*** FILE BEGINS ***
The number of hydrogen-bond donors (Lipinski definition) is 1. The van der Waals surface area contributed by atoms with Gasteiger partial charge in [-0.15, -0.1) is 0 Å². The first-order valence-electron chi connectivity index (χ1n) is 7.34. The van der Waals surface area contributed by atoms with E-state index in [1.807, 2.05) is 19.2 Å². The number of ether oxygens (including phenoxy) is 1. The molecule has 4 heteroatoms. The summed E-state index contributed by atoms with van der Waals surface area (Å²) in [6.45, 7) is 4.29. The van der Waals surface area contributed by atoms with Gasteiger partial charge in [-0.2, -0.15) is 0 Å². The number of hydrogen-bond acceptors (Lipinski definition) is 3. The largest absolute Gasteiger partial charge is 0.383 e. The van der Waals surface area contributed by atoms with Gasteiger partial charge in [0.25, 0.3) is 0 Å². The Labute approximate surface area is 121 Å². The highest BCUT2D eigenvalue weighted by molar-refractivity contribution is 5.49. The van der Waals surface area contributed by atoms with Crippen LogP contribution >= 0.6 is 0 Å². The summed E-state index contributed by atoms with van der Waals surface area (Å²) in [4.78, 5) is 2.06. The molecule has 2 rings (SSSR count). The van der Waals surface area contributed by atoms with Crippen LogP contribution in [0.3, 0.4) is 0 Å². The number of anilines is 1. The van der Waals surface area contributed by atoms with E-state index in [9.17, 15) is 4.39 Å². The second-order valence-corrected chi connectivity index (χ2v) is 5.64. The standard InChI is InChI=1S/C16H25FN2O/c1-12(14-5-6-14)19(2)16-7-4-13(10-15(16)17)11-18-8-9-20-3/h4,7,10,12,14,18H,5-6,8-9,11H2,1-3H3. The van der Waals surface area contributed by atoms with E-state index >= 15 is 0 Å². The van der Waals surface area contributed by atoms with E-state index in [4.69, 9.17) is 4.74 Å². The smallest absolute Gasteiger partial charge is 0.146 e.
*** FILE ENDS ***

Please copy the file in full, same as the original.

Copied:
The number of hydrogen-bond donors (Lipinski definition) is 1. The van der Waals surface area contributed by atoms with Gasteiger partial charge in [-0.15, -0.1) is 0 Å². The first-order valence-electron chi connectivity index (χ1n) is 7.34. The van der Waals surface area contributed by atoms with E-state index in [1.807, 2.05) is 19.2 Å². The number of ether oxygens (including phenoxy) is 1. The molecule has 4 heteroatoms. The summed E-state index contributed by atoms with van der Waals surface area (Å²) in [6.45, 7) is 4.29. The van der Waals surface area contributed by atoms with Gasteiger partial charge in [-0.2, -0.15) is 0 Å². The number of hydrogen-bond acceptors (Lipinski definition) is 3. The largest absolute Gasteiger partial charge is 0.383 e. The van der Waals surface area contributed by atoms with Gasteiger partial charge in [0.25, 0.3) is 0 Å². The Labute approximate surface area is 121 Å². The highest BCUT2D eigenvalue weighted by molar-refractivity contribution is 5.49. The van der Waals surface area contributed by atoms with Crippen LogP contribution >= 0.6 is 0 Å². The summed E-state index contributed by atoms with van der Waals surface area (Å²) in [4.78, 5) is 2.06. The molecule has 2 rings (SSSR count). The van der Waals surface area contributed by atoms with Crippen LogP contribution in [0.3, 0.4) is 0 Å². The number of anilines is 1. The van der Waals surface area contributed by atoms with E-state index in [9.17, 15) is 4.39 Å². The second-order valence-corrected chi connectivity index (χ2v) is 5.64. The standard InChI is InChI=1S/C16H25FN2O/c1-12(14-5-6-14)19(2)16-7-4-13(10-15(16)17)11-18-8-9-20-3/h4,7,10,12,14,18H,5-6,8-9,11H2,1-3H3. The van der Waals surface area contributed by atoms with E-state index >= 15 is 0 Å². The van der Waals surface area contributed by atoms with E-state index in [4.69, 9.17) is 4.74 Å². The smallest absolute Gasteiger partial charge is 0.146 e.